In the Light of this New Idea

Excerpt from The Story of My Life by Helen Keller:

Helen Keller with Anne Sullivan vacationing at Cape Cod in July 1888. I remember the morning that I first asked the meaning of the word, "love." This was before I knew many words. I had found a few early violets in the garden and brought them to my teacher. She tried to kiss me; but at that time I did not like to have any one kiss me except my mother. Miss Sullivan put her arm gently round me and spelled into my hand, "I love Helen."

"What is love?" I asked.

She drew me closer to her and said, "It is here," pointing to my heart, whose beats I was conscious of for the first time. Her words puzzled me very much because I did not then understand anything unless I touched it.

I smelt the violets in her hand and asked, half in words, half in signs, a question which meant, "Is love the sweetness of flowers?"

"No," said my teacher.

Again I thought. The warm sun was shining onus.

"Is this not love?" I asked, pointing in the direction—from which the heat came, "Is this not love?"

It seemed to me that there could be nothing more beautiful than the sun, whose warmth makes all things grow. But Miss Sullivan shook her head, and I was greatly puzzled and disappointed. I thought it strange that my teacher could not show me love.

A day or two afterward I was stringing beads of different sizes in symmetrical groups—two large beads, three small ones, and so on. I had made many mistakes, and Miss Sullivan had pointed them out again and again with gentle patience. Finally I noticed a very obvious error in the sequence and for an instant I concentrated my attention on the lesson and tried to think how I should have arranged the beads. Miss Sullivan touched my forehead and spelled with decided emphasis, "Think."

In a flash I knew that the word was the name of the process that was going on in my head. This was my first conscious perception of an abstract idea.

For a long time I was still—I was not thinking of the beads in my lap, but trying to find a meaning for "love" in the light of this new idea. The sun had been under a cloud all day, and there had been brief showers; but suddenly the sun broke forth in all its southern splendour.

Again I asked my teacher, "Is this not love ?"

"Love is something like the clouds that were in the sky before the sun came out," she replied. Then in simpler words than these, which at that time I could not have understood, she explained: "You cannot touch the clouds, you know; but you feel the rain and know how glad the flowers and the thirsty earth are to have it after a hot day. You cannot touch love either; but you feel the sweetness that it pours into everything. Without love you would not be happy or want to play."

The beautiful truth burst upon my mind—I felt that there were invisible lines stretched between my spirit and the spirits of others.

Facsimile of the braille manuscript of The Story of My Life

Waiting on a Different Time Scale

From “A Test of Patience,” by Mats Bigert, Cabinet Magazine, Issue 34, Summer 2009:

Pitch Drop Experiment The Pitch Drop Experiment was initiated in 1927 by Professor Thomas Parnell of the University of Queensland in Brisbane, Australia, to demonstrate for his ­students that some substances that appear to be solid are actually fluid. A heated sample of pitch, a naturally occurring petroleum substance, was poured into a funnel-shaped glass container and sealed. After three years, the sample had apparently coagulated and it was time to kick-start what is now the longest-running, and what must surely be one of the slowest, laboratory experiments in history. Parnell unsealed the funnel and the pitch was free to flow. After a couple of years, a drop began to form, but it took eight years for it finally to fall, the student audience of the experiment having long since graduated. The experiment continued, nevertheless, since it required no maintenance, and every eight or so years, a little baby drop left the nest of mama pitch for the growing expanse of papa pitch below. Eventually, after the eighth, and most recent, drop fell on 28 November 2000, the viscosity of pitch was finally calculated to be roughly one hundred billion times that of water.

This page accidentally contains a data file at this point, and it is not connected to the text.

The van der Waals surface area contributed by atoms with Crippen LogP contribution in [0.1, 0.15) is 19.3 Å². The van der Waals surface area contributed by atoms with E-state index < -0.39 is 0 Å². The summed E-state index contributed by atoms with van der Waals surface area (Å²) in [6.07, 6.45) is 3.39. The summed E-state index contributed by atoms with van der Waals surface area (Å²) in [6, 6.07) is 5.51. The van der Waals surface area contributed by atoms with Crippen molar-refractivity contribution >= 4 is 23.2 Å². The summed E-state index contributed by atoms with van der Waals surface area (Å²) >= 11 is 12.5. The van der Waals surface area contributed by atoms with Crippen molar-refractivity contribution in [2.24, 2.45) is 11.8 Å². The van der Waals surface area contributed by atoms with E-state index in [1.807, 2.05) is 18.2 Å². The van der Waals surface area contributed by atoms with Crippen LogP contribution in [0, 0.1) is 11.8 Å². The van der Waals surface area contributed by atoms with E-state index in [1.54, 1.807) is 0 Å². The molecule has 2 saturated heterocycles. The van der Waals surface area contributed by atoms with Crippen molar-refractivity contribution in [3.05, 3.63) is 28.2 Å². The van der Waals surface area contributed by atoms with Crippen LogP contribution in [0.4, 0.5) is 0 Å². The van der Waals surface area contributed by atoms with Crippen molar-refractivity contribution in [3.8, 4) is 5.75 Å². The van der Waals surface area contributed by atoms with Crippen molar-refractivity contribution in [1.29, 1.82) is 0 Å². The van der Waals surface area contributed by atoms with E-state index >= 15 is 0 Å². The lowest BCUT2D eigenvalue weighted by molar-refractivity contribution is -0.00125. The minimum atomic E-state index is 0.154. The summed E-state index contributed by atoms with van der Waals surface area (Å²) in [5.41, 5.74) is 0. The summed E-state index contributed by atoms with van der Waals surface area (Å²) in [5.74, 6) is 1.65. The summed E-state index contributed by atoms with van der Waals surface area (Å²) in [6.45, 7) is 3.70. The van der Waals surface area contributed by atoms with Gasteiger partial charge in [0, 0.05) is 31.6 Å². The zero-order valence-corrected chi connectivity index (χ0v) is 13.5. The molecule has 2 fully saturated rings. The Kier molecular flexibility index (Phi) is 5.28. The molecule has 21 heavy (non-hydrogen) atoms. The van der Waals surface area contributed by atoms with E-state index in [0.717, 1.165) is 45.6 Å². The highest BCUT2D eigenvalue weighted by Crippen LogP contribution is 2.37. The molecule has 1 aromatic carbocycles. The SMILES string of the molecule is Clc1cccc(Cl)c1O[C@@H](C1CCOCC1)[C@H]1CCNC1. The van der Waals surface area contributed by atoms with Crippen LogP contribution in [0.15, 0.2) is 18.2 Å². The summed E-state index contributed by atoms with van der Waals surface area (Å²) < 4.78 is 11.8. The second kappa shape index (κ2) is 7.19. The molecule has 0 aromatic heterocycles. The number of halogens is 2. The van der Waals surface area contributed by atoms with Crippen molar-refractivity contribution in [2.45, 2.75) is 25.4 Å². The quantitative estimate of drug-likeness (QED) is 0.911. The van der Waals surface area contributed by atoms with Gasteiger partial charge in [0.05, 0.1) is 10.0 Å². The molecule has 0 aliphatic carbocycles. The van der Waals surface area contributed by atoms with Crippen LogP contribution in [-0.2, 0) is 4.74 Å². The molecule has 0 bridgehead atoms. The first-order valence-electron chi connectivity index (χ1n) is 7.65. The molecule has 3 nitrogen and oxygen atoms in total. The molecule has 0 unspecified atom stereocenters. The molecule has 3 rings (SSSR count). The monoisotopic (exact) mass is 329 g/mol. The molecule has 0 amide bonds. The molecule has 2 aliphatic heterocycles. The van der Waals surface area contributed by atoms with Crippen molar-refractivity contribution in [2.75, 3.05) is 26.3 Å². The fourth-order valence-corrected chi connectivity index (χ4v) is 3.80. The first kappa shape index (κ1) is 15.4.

To date, no one has ever witnessed an actual drop fall and there is no visual documentation of the dramatic event. The closest anyone has ever come was in April 1979 when Professor John Mainstone, who now maintains the experiment, came­ to work on a Sunday afternoon. He noted that the pitch drop was just about to touch down, but he did not have time to stay and watch. On returning the following morning, Mainstone saw, much to his chagrin, that the drop had fallen. Even modern technology has been foiled in its attempt to capture direct evidence of the pitch’s clandestine maneuvers; a video camera placed to monitor the experiment happened to fail at the very moment the eighth drop fell.






Experiment set up



The stem was cut


December 1938

1st drop fell


February 1947

2nd drop fell


April 1954

3rd drop fell


May 1962

4th drop fell


August 1970

5th drop fell


April 1979

6th drop fell


July 1988

7th drop fell


28 November 2000

8th drop fell


Turning Sadness into Compassion

From “When Does Death Start?” by Darshak Sanghavi, New York Times, December 16, 2009: